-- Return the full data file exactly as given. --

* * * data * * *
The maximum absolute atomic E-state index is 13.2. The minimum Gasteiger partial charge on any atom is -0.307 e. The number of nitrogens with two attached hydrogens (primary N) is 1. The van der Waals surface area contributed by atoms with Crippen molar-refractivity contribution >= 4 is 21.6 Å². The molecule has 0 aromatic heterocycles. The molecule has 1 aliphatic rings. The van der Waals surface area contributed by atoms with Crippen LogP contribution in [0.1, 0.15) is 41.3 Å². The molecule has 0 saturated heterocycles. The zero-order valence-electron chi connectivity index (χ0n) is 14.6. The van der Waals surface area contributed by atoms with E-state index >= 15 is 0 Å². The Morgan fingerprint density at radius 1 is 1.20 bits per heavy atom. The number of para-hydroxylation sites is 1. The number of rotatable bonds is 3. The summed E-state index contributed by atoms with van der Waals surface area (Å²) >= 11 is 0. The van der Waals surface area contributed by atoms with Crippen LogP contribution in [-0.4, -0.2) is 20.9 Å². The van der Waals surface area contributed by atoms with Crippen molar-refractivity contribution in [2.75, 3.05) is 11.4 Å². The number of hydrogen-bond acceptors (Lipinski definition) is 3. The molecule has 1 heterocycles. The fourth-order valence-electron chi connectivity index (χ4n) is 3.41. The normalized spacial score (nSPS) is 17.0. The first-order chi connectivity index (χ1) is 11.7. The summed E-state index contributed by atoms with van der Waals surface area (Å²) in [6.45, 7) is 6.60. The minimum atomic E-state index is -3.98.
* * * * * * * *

The maximum absolute atomic E-state index is 13.2. The minimum Gasteiger partial charge on any atom is -0.307 e. The number of nitrogens with two attached hydrogens (primary N) is 1. The van der Waals surface area contributed by atoms with Crippen molar-refractivity contribution >= 4 is 21.6 Å². The molecule has 0 aromatic heterocycles. The molecule has 1 aliphatic rings. The van der Waals surface area contributed by atoms with Crippen LogP contribution in [0.1, 0.15) is 41.3 Å². The molecule has 0 saturated heterocycles. The zero-order valence-electron chi connectivity index (χ0n) is 14.6. The van der Waals surface area contributed by atoms with E-state index >= 15 is 0 Å². The Morgan fingerprint density at radius 1 is 1.20 bits per heavy atom. The number of para-hydroxylation sites is 1. The number of rotatable bonds is 3. The summed E-state index contributed by atoms with van der Waals surface area (Å²) >= 11 is 0. The van der Waals surface area contributed by atoms with Crippen LogP contribution in [-0.4, -0.2) is 20.9 Å². The van der Waals surface area contributed by atoms with Crippen molar-refractivity contribution in [2.75, 3.05) is 11.4 Å². The number of hydrogen-bond acceptors (Lipinski definition) is 3. The molecule has 1 heterocycles. The fourth-order valence-electron chi connectivity index (χ4n) is 3.41. The normalized spacial score (nSPS) is 17.0. The first-order chi connectivity index (χ1) is 11.7. The summed E-state index contributed by atoms with van der Waals surface area (Å²) in [6.45, 7) is 6.60. The minimum atomic E-state index is -3.98.